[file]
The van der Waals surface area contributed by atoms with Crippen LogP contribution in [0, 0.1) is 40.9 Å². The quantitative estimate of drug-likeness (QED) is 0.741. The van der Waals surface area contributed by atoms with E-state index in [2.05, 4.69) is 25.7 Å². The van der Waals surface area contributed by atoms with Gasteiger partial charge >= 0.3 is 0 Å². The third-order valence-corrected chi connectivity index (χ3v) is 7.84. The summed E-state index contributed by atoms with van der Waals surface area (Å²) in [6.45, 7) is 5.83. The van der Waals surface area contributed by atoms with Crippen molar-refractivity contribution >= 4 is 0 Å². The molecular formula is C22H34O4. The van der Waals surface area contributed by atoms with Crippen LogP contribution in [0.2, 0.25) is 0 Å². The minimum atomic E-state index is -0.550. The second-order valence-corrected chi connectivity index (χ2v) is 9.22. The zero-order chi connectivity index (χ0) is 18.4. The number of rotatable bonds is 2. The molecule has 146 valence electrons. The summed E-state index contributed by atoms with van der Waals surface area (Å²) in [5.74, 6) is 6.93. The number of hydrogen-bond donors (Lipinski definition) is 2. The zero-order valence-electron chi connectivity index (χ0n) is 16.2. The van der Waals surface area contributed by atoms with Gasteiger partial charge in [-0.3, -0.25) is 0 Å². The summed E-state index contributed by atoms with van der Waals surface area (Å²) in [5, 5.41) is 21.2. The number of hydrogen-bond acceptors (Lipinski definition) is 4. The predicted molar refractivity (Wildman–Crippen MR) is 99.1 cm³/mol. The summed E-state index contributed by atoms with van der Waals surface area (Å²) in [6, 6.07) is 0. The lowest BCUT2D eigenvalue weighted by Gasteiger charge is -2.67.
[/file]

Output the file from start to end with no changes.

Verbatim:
The van der Waals surface area contributed by atoms with Crippen LogP contribution in [0, 0.1) is 40.9 Å². The quantitative estimate of drug-likeness (QED) is 0.741. The van der Waals surface area contributed by atoms with E-state index in [2.05, 4.69) is 25.7 Å². The van der Waals surface area contributed by atoms with Gasteiger partial charge >= 0.3 is 0 Å². The third-order valence-corrected chi connectivity index (χ3v) is 7.84. The summed E-state index contributed by atoms with van der Waals surface area (Å²) in [6.45, 7) is 5.83. The van der Waals surface area contributed by atoms with Crippen molar-refractivity contribution >= 4 is 0 Å². The molecular formula is C22H34O4. The van der Waals surface area contributed by atoms with Crippen LogP contribution in [0.2, 0.25) is 0 Å². The minimum atomic E-state index is -0.550. The second-order valence-corrected chi connectivity index (χ2v) is 9.22. The zero-order chi connectivity index (χ0) is 18.4. The number of rotatable bonds is 2. The molecule has 146 valence electrons. The summed E-state index contributed by atoms with van der Waals surface area (Å²) in [5.74, 6) is 6.93. The number of hydrogen-bond donors (Lipinski definition) is 2. The zero-order valence-electron chi connectivity index (χ0n) is 16.2. The van der Waals surface area contributed by atoms with Gasteiger partial charge in [-0.3, -0.25) is 0 Å². The summed E-state index contributed by atoms with van der Waals surface area (Å²) in [5, 5.41) is 21.2. The number of hydrogen-bond acceptors (Lipinski definition) is 4. The predicted molar refractivity (Wildman–Crippen MR) is 99.1 cm³/mol. The summed E-state index contributed by atoms with van der Waals surface area (Å²) in [6, 6.07) is 0. The lowest BCUT2D eigenvalue weighted by Gasteiger charge is -2.67.